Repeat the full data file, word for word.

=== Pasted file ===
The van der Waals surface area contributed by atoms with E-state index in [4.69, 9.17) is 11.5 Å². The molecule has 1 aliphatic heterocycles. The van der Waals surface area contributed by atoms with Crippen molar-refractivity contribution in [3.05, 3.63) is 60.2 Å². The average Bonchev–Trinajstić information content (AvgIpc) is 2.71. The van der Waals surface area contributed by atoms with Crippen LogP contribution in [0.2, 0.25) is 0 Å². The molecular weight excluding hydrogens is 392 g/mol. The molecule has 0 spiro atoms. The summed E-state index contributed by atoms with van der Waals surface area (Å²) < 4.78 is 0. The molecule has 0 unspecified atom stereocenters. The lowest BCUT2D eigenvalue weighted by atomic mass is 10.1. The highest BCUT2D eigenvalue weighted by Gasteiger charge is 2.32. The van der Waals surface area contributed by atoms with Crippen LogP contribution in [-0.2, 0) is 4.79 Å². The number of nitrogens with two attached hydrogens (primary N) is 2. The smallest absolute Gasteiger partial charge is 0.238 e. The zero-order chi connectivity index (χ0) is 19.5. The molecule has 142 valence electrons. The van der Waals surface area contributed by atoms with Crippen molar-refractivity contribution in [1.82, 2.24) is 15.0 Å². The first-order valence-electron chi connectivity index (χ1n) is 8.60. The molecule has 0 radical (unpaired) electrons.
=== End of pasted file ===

The van der Waals surface area contributed by atoms with E-state index in [4.69, 9.17) is 11.5 Å². The molecule has 1 aliphatic heterocycles. The van der Waals surface area contributed by atoms with Crippen molar-refractivity contribution in [3.05, 3.63) is 60.2 Å². The average Bonchev–Trinajstić information content (AvgIpc) is 2.71. The van der Waals surface area contributed by atoms with Crippen LogP contribution in [0.2, 0.25) is 0 Å². The molecular weight excluding hydrogens is 392 g/mol. The molecule has 0 spiro atoms. The summed E-state index contributed by atoms with van der Waals surface area (Å²) < 4.78 is 0. The molecule has 0 unspecified atom stereocenters. The lowest BCUT2D eigenvalue weighted by atomic mass is 10.1. The highest BCUT2D eigenvalue weighted by Gasteiger charge is 2.32. The van der Waals surface area contributed by atoms with Crippen LogP contribution in [-0.2, 0) is 4.79 Å². The number of nitrogens with two attached hydrogens (primary N) is 2. The smallest absolute Gasteiger partial charge is 0.238 e. The zero-order chi connectivity index (χ0) is 19.5. The molecule has 142 valence electrons. The van der Waals surface area contributed by atoms with Crippen molar-refractivity contribution in [1.82, 2.24) is 15.0 Å². The first-order valence-electron chi connectivity index (χ1n) is 8.60. The molecule has 0 radical (unpaired) electrons.